– Over-sheathing
– Foam between and/or over intermittent braced wall panels
• All methods have limitations, advantages and
disadvantages
Wind Pressure Resistance
• 2009/2012 IRC code provision proposed by PIMA
– Ensures
all sheathing
materials and
claddings meet
the code
Why? All Wall Coverings or Sheathings
are Subject to Wind Damage
• This is not just a CI problem…
Wood structural panels
Fiber board
Foam sheathing
Foam Sheathing Wind Pressure
Requirements
• Foam sheathing must resist wind pressure as part
of a wall covering assembly :
– Cladding/furring secures foam to resist negative design
wind pressure
• Typical fasteners intended for temporary wind
conditions
– Foam sheathing material must:
• Span between studs
• Have adequate bending strength
Code Compliance Resources
(wind pressure)
• TER No. 1006–01
– sbcri.info/fsc
– Provides path for code
compliance and building
official approval
• ANSI/SBCA/FS 100–2012
– sbcindustry.com/fs100.php
Vinyl Siding Over Foam Sheathing
(wind pressure)
• IRC 2009/2012:
DOE/IBHS/ACC-FSC/NAHBRC/VSI
Whole Building Wind Tunnel Test
Results – OSB/wrap/vinyl
Results – CI/vinyl (vinyl removed)
Cladding Attachment
• ACC-FSC, NYSERDA and SFA
research
– Adopted in NY energy code
• TER No. 1006-01
• Connection requirements
• Code compliance
• Proprietary
fasteners/connectors also
available
• Siding fastener embedment
must be maintained
Topic #4 – Building Code Compliance –
Building Science
• Building Science
– Water-Resistive Barriers (WRB)
– Air Barriers (AB)
– Vapor Retarders (VR)
– Moisture Control
Water-Resistive Barrier
•
•
•
•
WRBs required on all exterior walls
Code requires No. 15 asphalt felt or equal
Rain water is main concern
IRC section R703.2. IBC section 1404.2 is similar.
WRB (cont’d)
• WRB equivalence
– Confirmed by code compliance technical evaluation
report
• Foam sheathing products + flashing tapes = WRB
• Meets energy code and WRB requirements
– Designer/Builder must consider cost of WRB and
insulation strategy
Wait a minute!
• Does foam sheathing trap water in walls with
vapor retarder on the outside of a wall?
– Non-drainable EIFS contains foam sheathing
– Not so fast!
Past EIFS Problems are Misapplied to CI
• Past problems with EIFS
– No drainage of cladding
– No WRB layer
THESE PAST PROBLEMS WITH EIFS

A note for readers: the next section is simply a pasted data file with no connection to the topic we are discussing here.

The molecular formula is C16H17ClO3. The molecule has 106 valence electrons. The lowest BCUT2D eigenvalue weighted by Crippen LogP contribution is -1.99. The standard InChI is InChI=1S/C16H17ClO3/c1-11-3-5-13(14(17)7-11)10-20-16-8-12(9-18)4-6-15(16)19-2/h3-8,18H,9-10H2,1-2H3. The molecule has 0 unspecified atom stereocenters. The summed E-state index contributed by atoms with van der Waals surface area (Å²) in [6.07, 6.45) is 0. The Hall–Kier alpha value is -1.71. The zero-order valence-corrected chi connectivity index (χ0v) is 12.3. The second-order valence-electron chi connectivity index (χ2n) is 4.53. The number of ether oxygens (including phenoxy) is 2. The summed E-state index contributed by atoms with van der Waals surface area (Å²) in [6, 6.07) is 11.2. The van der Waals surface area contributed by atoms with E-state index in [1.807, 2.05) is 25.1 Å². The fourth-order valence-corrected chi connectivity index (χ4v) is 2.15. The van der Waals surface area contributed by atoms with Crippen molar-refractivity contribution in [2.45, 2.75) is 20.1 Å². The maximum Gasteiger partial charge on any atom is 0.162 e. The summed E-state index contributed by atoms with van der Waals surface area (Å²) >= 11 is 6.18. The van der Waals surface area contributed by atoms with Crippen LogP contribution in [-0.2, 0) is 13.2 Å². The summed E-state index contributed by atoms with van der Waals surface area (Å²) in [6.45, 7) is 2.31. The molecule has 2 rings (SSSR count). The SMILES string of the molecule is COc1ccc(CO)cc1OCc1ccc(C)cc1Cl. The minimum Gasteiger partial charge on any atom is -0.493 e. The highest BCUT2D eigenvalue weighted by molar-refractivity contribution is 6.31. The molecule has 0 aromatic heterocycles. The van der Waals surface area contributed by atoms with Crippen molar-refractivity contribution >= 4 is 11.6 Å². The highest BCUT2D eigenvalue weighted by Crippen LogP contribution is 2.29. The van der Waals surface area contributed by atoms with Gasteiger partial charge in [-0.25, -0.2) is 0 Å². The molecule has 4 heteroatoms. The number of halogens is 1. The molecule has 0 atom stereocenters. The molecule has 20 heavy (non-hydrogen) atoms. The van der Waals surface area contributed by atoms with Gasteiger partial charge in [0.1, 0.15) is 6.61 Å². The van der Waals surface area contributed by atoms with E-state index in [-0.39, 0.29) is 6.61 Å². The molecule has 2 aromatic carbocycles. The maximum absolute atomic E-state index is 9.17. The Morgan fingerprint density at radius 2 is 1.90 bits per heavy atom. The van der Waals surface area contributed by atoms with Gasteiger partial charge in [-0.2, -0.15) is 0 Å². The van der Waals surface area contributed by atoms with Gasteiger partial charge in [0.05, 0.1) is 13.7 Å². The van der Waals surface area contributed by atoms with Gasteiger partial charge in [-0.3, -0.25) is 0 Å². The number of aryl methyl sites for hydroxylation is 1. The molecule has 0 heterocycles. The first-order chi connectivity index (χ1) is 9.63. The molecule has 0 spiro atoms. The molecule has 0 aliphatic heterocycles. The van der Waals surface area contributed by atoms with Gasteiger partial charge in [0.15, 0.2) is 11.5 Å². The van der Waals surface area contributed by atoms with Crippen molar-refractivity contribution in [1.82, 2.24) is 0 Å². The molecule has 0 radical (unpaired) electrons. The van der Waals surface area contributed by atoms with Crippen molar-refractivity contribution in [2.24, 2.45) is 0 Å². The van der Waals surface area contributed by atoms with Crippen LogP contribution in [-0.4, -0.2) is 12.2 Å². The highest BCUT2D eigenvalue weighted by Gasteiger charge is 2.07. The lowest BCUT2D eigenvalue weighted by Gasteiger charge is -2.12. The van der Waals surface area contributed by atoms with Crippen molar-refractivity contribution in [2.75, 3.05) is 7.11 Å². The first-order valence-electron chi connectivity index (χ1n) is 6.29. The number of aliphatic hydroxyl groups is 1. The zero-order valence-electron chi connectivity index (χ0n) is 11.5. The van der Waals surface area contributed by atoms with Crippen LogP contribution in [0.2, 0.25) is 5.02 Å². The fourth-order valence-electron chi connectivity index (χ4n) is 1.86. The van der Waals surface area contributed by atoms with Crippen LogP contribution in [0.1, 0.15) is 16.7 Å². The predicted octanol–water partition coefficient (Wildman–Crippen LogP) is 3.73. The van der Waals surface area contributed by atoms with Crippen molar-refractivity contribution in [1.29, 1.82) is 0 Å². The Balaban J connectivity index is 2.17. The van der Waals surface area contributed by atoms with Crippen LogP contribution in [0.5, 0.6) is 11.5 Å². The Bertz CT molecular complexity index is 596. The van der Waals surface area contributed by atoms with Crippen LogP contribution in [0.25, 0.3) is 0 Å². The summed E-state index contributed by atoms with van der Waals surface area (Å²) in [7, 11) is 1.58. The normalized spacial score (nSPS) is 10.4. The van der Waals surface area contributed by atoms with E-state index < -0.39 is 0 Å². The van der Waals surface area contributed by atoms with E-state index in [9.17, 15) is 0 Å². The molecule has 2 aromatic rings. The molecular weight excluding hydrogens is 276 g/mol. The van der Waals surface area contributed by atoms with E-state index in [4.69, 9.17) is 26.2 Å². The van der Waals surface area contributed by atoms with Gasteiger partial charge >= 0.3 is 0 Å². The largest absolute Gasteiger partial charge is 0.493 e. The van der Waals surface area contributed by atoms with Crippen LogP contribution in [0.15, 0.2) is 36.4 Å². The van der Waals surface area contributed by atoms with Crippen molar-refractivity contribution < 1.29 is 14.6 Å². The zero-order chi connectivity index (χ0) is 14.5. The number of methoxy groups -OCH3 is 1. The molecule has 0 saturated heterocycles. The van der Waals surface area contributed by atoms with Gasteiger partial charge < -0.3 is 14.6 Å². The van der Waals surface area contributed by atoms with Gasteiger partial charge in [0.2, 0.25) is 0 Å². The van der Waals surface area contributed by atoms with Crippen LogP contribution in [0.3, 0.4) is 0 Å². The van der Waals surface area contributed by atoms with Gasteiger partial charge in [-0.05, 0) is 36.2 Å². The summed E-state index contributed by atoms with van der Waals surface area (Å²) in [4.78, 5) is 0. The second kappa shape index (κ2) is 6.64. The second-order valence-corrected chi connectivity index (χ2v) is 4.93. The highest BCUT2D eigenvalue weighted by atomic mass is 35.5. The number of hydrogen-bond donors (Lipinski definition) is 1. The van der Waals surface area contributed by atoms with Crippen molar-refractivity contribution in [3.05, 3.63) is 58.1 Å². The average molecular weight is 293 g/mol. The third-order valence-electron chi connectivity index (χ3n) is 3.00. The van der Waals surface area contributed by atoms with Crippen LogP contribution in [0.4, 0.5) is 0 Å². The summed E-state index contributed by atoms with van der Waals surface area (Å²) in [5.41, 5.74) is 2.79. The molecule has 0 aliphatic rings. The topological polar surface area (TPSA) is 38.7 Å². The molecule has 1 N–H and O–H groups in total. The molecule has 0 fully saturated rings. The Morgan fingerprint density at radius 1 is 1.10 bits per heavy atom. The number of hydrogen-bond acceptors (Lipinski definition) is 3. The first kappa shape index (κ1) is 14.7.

HAVE ALL BEEN ADDRESSED IN
MODERN BUILDING CODES
Past EIFS Problems are Misapplied to CI
• Past problems with EIFS
– Face sealing not done or
done incorrectly
– Leaky window units
– Roof/wall flashing not
installed or improperly
installed
– Used with interior vapor
barrier in mixed warm-humid
climates
THESE PAST PROBLEMS WITH EIFS
HAVE ALL BEEN ADDRESSED IN
MODERN BUILDING CODES
WRB Addresses the “H20 Fear”
• WRBs
– Required for nearly all sidings and wall assemblies
– Must be applied in addition to foam sheathing when
not used as the approved WRB layer
• Fear of water intrusion is a good thing
• Follow current code requirements and technical
evaluation reports
Proper Use of VR with Foam Suppresses
Condensation and Promotes Drying
• IRC and IBC have vapor retarder options for CI
– Zones 1 and 2: Low perm on exterior side of wall
– IRC Section R601.3.1 and IBC section 1405.3.1.
“Warm Wall” VR Requirements
Foam Sheathing Creates
Warm, Breathable Wall
• Continuous insulation
Cladding
– Prevents condensation
Framing
• Non-insulated sheathings
– Greater condensation potential
Cold
Roof
Floor
Warm
Foam Sheathing has Flexible
Vapor Resistance Properties
• Foam sheathing has a successful track:
– WRB moisture performance
– VR properties:
• Full vapor barrier to
• Semi-permeable to
• Permeable
• Meets any climate/application requirement
Air Barrier Requirements
• Air permeability ≤ 0.004 cfm/ft2
• Comply with ASHRAE 90.1:
– Portland cement stucco
– Plywood, OSB sheathing
– XPS and foil-faced polyiso foam sheathing
– Gypsum board
– Spray foam
Topic #5: Installation Details
• Must be installed per manufacturer’s instructions
• Architects can provide construction details for plan
approval
Topic #5: Installation Details
• TER No. 1205–05 at
sbcri.info/fsc
• Provides path for code
compliance and approval
• DXF files also available
Topic #5: Installation Details
• Manufacturer installation instructions
• Detailing of CI wall assemblies with 6"+ of foam
• DOE’s Building America Program
• Alaska REMOTE house
Detailing Tips
• If no more than 2” of CI on a 2x4 wall
– Total wall thickness for window and door frames is no
different than 2x6 construction
– 3.5” + 2” = 5.5”
Detailing Tips
• For thicker applications of CI:
– May need to “box out” window and door openings
– Corner/trim details required
– Furring can provide siding attachment and positive
securement
Example Details (Thick Foam)
THANK YOU!
• Questions?
This concludes The American Institute of Architects
Continuing Education Systems Course
pima.org